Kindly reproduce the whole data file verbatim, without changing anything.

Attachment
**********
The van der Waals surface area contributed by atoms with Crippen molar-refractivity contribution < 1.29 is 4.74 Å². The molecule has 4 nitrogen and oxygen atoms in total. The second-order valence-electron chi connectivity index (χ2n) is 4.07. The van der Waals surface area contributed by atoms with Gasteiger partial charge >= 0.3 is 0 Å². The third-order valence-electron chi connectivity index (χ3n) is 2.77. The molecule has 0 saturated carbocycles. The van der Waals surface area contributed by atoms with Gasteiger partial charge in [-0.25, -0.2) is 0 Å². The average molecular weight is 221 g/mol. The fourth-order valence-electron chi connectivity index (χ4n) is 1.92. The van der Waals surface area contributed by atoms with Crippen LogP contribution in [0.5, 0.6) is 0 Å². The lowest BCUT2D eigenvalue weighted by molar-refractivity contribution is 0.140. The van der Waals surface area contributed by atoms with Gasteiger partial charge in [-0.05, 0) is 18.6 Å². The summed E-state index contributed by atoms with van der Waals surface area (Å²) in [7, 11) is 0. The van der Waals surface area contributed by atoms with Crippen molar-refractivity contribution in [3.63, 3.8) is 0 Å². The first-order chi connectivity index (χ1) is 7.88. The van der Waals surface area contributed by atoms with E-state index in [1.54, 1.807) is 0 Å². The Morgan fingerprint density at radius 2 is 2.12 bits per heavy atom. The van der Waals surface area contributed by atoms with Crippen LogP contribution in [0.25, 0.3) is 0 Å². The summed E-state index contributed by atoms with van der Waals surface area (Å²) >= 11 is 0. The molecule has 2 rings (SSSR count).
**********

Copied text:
The van der Waals surface area contributed by atoms with Crippen molar-refractivity contribution < 1.29 is 4.74 Å². The molecule has 4 nitrogen and oxygen atoms in total. The second-order valence-electron chi connectivity index (χ2n) is 4.07. The van der Waals surface area contributed by atoms with Gasteiger partial charge >= 0.3 is 0 Å². The third-order valence-electron chi connectivity index (χ3n) is 2.77. The molecule has 0 saturated carbocycles. The van der Waals surface area contributed by atoms with Gasteiger partial charge in [-0.25, -0.2) is 0 Å². The average molecular weight is 221 g/mol. The fourth-order valence-electron chi connectivity index (χ4n) is 1.92. The van der Waals surface area contributed by atoms with Crippen LogP contribution in [0.5, 0.6) is 0 Å². The lowest BCUT2D eigenvalue weighted by molar-refractivity contribution is 0.140. The van der Waals surface area contributed by atoms with Gasteiger partial charge in [-0.05, 0) is 18.6 Å². The summed E-state index contributed by atoms with van der Waals surface area (Å²) in [7, 11) is 0. The van der Waals surface area contributed by atoms with Crippen molar-refractivity contribution in [3.63, 3.8) is 0 Å². The first-order chi connectivity index (χ1) is 7.88. The van der Waals surface area contributed by atoms with E-state index in [1.54, 1.807) is 0 Å². The Morgan fingerprint density at radius 2 is 2.12 bits per heavy atom. The van der Waals surface area contributed by atoms with Crippen LogP contribution in [0.25, 0.3) is 0 Å². The summed E-state index contributed by atoms with van der Waals surface area (Å²) >= 11 is 0. The molecule has 2 rings (SSSR count).